Coffee School at Coffeesmiths Collective | Betty Herbert

A Decent Cup of Coffee

Let’s start with coffee.

I must admit, I have form on this. I once got into a minor altercation with a coffee shop owner because I asked her to make an americano, rather than pour me a cup of stewed filter coffee.

She refused, pointing out it wasn’t on the menu.

I wondered aloud how hard it could be to just add a bit of hot water to an espresso.

A row ensued, after which I paid for my disgusting coffee and drank it resentfully, thus striking a blow for peevish consumers everywhere.

To be fair, I was probably blowing off a head of steam accumulated in hundreds of coffee shops over the years, because getting a decent cup of coffee in this country is a special kind of hell. It’s as though we see any kind of interest in the taste as a bizarre and needy affectation, best resolved with a heaped teaspoon of Nescafe and some scalded milk.

I have decided, therefore, to learn how to make the stuff properly myself. Not because I am considering a career change; but because it will mean that I can heckle all the more effectively from the sidelines in the future.

The first thing I learn at The Coffeesmiths Collective’s Coffee School is that I am ordering my coffee all wrong. What I ask for is, generally, a ‘two-shot americano with only half the water’. Apparently, I should be asking for a ‘long black’. This, at least, will make my life a little more simple.

Chris, our instructor, takes us through the basics of how to make a decent espresso with one of those hissing, steaming machines that have become so ubiquitous. And when I say ‘basics’, I mean ‘unbelievably refined and precise levels of calibration, skill and judgement.’ For these guys, coffee is a mathematical equation: 20.4g of coffee, ground to just the right consistency, exposed to water at 92°C under 9 bars of pressure for 30 seconds, to produce 30g of coffee, or near as dammit.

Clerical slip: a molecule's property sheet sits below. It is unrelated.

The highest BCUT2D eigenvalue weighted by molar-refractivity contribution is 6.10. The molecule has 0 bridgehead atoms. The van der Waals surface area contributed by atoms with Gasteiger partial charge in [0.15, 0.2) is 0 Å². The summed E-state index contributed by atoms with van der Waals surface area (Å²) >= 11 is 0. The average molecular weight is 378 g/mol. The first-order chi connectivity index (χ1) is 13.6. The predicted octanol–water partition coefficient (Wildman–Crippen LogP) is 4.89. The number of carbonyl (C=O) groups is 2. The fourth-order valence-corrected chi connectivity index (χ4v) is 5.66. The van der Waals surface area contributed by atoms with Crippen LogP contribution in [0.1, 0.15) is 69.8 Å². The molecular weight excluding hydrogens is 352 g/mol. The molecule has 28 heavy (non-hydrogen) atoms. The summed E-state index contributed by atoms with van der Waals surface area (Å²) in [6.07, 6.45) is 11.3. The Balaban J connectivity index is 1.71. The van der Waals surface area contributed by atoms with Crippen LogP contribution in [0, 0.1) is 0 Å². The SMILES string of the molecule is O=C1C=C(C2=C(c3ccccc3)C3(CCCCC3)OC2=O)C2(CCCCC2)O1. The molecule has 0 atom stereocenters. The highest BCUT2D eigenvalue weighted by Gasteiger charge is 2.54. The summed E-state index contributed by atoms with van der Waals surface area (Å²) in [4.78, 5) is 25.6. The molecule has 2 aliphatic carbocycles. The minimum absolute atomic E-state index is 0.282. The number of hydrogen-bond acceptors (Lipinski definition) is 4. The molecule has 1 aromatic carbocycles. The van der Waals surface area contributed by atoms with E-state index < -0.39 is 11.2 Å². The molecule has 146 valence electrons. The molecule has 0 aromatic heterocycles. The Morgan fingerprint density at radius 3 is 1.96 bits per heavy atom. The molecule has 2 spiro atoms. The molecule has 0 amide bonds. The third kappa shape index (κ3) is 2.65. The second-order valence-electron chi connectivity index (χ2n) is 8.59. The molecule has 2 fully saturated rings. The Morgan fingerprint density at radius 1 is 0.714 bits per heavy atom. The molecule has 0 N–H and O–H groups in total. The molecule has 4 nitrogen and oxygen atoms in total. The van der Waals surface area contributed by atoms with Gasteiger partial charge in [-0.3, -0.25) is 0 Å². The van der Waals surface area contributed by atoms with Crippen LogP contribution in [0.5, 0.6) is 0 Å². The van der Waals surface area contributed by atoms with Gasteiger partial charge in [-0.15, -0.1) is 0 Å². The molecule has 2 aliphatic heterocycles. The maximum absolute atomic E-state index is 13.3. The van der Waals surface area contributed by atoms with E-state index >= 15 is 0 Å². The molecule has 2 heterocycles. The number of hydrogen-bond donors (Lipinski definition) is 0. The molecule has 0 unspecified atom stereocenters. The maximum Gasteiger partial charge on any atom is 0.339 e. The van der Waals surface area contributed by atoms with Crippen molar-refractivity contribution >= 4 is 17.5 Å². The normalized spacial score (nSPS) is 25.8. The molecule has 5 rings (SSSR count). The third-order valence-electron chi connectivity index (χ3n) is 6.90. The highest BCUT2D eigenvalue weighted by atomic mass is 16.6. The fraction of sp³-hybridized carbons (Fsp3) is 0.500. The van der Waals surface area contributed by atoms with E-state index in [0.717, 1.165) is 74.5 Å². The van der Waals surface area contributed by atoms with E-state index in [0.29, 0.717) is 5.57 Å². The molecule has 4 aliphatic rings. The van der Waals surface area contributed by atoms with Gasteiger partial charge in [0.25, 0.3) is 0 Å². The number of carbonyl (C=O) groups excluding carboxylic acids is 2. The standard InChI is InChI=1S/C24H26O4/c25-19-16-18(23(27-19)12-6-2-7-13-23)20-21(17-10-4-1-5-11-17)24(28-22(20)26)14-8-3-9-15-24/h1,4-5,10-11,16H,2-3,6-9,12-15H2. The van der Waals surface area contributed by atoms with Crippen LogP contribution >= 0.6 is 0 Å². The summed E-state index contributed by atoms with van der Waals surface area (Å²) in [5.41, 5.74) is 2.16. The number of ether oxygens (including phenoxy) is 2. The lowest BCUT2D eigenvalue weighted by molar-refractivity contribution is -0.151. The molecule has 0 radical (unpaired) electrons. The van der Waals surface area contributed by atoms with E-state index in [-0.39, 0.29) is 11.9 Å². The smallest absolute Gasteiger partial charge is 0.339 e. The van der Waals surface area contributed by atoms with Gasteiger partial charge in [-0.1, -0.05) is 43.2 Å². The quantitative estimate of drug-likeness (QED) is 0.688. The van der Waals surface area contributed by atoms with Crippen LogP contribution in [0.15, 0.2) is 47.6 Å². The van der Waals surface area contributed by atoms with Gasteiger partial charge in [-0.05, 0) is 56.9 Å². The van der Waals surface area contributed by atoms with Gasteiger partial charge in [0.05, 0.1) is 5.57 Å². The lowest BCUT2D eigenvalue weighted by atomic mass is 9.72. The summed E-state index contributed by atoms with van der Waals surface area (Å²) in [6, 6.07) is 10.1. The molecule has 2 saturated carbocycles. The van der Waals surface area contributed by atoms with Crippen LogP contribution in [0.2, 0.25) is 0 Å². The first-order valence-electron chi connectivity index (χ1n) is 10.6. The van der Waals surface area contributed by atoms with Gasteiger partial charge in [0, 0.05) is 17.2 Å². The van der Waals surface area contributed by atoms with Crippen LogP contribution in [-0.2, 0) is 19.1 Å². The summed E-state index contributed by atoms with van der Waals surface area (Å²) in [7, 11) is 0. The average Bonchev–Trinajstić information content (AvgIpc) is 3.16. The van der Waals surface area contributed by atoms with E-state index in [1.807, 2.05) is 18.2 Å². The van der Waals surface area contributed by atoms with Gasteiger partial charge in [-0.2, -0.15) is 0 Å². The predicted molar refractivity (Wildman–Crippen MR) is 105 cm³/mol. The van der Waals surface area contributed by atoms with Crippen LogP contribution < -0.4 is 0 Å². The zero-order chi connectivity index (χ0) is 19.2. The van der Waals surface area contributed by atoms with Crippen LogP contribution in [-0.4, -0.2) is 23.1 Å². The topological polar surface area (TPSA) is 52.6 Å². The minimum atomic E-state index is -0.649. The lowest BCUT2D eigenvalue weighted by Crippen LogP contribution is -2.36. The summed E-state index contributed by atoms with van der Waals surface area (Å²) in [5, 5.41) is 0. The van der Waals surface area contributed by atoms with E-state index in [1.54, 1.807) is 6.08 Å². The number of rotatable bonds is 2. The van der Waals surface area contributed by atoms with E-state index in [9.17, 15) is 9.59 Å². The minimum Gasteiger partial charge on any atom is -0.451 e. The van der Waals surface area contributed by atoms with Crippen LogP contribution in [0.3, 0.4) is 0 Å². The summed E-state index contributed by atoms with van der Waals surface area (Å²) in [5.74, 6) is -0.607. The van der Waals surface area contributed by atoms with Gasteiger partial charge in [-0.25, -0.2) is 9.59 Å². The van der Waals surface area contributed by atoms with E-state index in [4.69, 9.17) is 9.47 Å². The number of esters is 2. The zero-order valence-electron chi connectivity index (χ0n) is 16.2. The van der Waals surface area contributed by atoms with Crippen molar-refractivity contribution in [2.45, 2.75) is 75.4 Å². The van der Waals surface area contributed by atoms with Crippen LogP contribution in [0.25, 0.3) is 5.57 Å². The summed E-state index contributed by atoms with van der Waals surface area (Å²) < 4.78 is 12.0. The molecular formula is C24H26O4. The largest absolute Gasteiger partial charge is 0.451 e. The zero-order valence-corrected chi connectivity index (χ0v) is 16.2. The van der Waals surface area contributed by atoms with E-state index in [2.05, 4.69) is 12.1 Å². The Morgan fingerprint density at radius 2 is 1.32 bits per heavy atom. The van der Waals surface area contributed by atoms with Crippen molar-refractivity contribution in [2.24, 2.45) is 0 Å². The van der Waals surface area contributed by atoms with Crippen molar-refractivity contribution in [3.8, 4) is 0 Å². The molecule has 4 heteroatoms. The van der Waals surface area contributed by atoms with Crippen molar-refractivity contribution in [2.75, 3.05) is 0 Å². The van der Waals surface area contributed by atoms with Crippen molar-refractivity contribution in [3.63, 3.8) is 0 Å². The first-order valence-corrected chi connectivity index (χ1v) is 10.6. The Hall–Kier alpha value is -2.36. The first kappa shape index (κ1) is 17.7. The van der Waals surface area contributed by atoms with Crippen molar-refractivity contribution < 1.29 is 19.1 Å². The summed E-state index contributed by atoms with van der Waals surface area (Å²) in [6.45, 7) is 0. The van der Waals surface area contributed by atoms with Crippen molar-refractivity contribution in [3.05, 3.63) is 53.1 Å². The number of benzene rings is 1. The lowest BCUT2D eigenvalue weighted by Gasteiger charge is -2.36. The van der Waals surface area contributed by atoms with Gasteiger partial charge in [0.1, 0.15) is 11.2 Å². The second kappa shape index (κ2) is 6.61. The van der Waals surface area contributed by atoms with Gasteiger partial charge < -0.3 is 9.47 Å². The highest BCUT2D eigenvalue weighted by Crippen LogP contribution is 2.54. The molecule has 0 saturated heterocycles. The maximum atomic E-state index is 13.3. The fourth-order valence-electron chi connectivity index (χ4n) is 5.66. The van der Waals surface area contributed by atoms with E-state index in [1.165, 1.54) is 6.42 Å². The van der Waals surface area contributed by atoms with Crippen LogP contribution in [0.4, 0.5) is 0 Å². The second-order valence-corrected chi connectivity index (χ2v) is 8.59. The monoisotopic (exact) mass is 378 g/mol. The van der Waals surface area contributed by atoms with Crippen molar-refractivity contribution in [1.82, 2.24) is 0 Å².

After he shows us how it’s done, I am struck with a kind of sweaty-palmed terror that I won’t be able to tell the difference between his coffee and the bitter sludge I got from the Evil Coffee Shop Woman. He hands me a shot in a glass, with a bouffant of yellow crema on top. I sip it: it’s extraordinary. Sweet and clean, I first taste almonds and then citrus. There is not a single scrap of bitterness.

My own efforts are less impressive. I am slightly panicked by the high standards, and, if I’m honest, a little bit frightened of the hot water. When I come to ‘stretch’ milk for a flat white (true aficionados don’t talk about ‘foam’, because the bubbles should be so small that you can’t see them), I keep prematurely pawing at the steam valve in terror.

Still. My first espresso is bitter, my second tastes of Marmite, but my third is half-decent. It’s not hard to make good coffee, it’s just difficult. By which I mean, you have to care about every parameter of every single cup. As Chris says, ‘Making coffee is just science.’

None of this makes a jot of difference to the coffee I’ll get from most cafes: I think, on balance, it’s best if I refrain from calling over to the barrista, ‘you’re tamping that unevenly, it’ll end up under-extracted!’

But it will mean that I can choose my coffee house a little better in the future: the beans should be ground to order, the milk should never be piping hot, and the coffee doesn’t have to taste bitter or cloyingly savoury.